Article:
Explore Kananaskis, Summer/Fall 1997—Tiny pink elephants. Flesh-eating plants. Thieving flowers. They sound like characters in a fantastical Arabian Nights story, but in Kananaskis Country, these characters act out these roles under our noses every summer. The wildflowers of Kananaskis have no 1,001 nights in which to bloom and fade: if they’re lucky, they’ll get a mere 60 to 90 frost-free days in which to tell their stories.
Only the hardy and the strong survive this rugged environment. The plants and flowers found in Kananaskis Country have spent many generations adapting to harsh temperatures and poor soil conditions. No shrinking violets, here, if you please.
Cool nights mean flowers last longer and shine brighter. A chemical reaction within the colour molecules of a flower occurs during warm nights, when the plant isn’t photosynthesizing. The reaction breaks down the pigments, causing the flowers to fade.
An abbreviated growing season also means a riot of wildflowers blooming in a very short period. For flowering plants, a short summer is a frantic flurry. A plant must accomplish a year’s worth of activity in just two or three months. Not only must it flower, produce nectar and pollen to attract pollinators, be pollinated, and produce seeds, it must grow enough green stuff to make sufficient food to supply the energy for all of that flowering, pollination, and seed production—and store enough food to survive the winter and early days of the following spring.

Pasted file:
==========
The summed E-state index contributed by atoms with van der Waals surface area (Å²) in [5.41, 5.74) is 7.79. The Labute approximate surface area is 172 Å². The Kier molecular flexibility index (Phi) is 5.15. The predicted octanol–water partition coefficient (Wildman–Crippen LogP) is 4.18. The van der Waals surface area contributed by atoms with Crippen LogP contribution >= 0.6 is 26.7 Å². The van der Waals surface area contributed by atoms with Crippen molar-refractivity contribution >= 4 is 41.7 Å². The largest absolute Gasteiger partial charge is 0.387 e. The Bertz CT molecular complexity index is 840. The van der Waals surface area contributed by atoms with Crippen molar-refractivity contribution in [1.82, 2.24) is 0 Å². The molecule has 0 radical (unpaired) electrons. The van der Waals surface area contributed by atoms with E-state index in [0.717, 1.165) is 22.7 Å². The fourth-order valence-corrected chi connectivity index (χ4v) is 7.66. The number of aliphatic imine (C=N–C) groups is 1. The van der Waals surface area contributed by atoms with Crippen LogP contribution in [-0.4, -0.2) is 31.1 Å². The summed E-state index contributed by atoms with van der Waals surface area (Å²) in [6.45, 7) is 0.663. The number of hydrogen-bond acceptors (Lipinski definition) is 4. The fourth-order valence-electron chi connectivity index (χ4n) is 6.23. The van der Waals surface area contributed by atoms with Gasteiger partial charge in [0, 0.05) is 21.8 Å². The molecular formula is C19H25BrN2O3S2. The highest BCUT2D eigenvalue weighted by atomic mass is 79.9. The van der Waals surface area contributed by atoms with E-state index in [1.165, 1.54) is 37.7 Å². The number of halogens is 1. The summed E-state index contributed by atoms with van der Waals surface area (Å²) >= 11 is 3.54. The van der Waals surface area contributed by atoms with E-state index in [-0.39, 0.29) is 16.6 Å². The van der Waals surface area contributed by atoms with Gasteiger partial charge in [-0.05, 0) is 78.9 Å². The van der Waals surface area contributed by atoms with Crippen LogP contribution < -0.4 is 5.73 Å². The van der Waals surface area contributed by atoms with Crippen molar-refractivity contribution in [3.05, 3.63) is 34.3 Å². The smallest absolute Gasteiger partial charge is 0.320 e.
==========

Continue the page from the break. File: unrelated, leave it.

As hard as life may be for a plant in Kananaskis Country, they aren’t passive victims. Each species possesses its own mechanisms for survival, honed and passed down through generations. Click on the gallery images for a glimpse at the lives of some of Kananaskis Country’s summer beauties.
Herds of elephanthead thrive in boggy alpine meadows.
Elephanthead is another Kananaskis wetland plant, but one that has better table manners than its butterwort neighbours. Its burgundy, fern-like leave are distinctive from a distance, but to see the elephants, you have to get close. Each flower on the long spiky stem resembles a tiny elephant head, with high forehead, big ears, upraised trunk, and tusks.
Photo by Jim Kravitz – http://www.flickr.com/photos/jimmypk/6036996432/
The western wood lily spreads its matching petals and sepals to catch the summer sun.
If you’re wandering open woodland in mid-August, the elegant western wood lily may catch your eye. The flower ranges from orange to orange-red, and consists of three petals and three sepals. Like most lilies, the wood lily grows from a bulbous root. It has little green material to convert sunlight into food: only a few whorls of narrow leaves surround the stately upright stalk.
Almost all the food energy stored in the bulb goes into making this big, bold flower. The flower will attract insects for pollination and produce seeds. Little energy remains.
The wood lily often falls prey to flower-snatchers. Such a large amount of the plants’ food-producing matter occurs in the stem. When flower-pickers take most of that, the plant usually dies.
To see wood lilies in Kananaskis Country, walk the Fullerton Loop Trail in the Elbow Valley, or go to Bow Valley Provincial Park.
Photo by Kate Ter Haar – http://www.flickr.com/photos/katerha/4721292001/
The yellow lady’s slipper orchid teases pollinators, but provides no nectar or edible pollen in return.
The tricksters of the flower world include the orchids—especially, the Lady’s Slipper orchids. They look beautiful. They smell lovely. They seem to keep a stash of nectar and pollen to make a closer look worth a pollinating insect’s while. They also provide a handy landing pad just below the nectar-and-pollen lunch counter.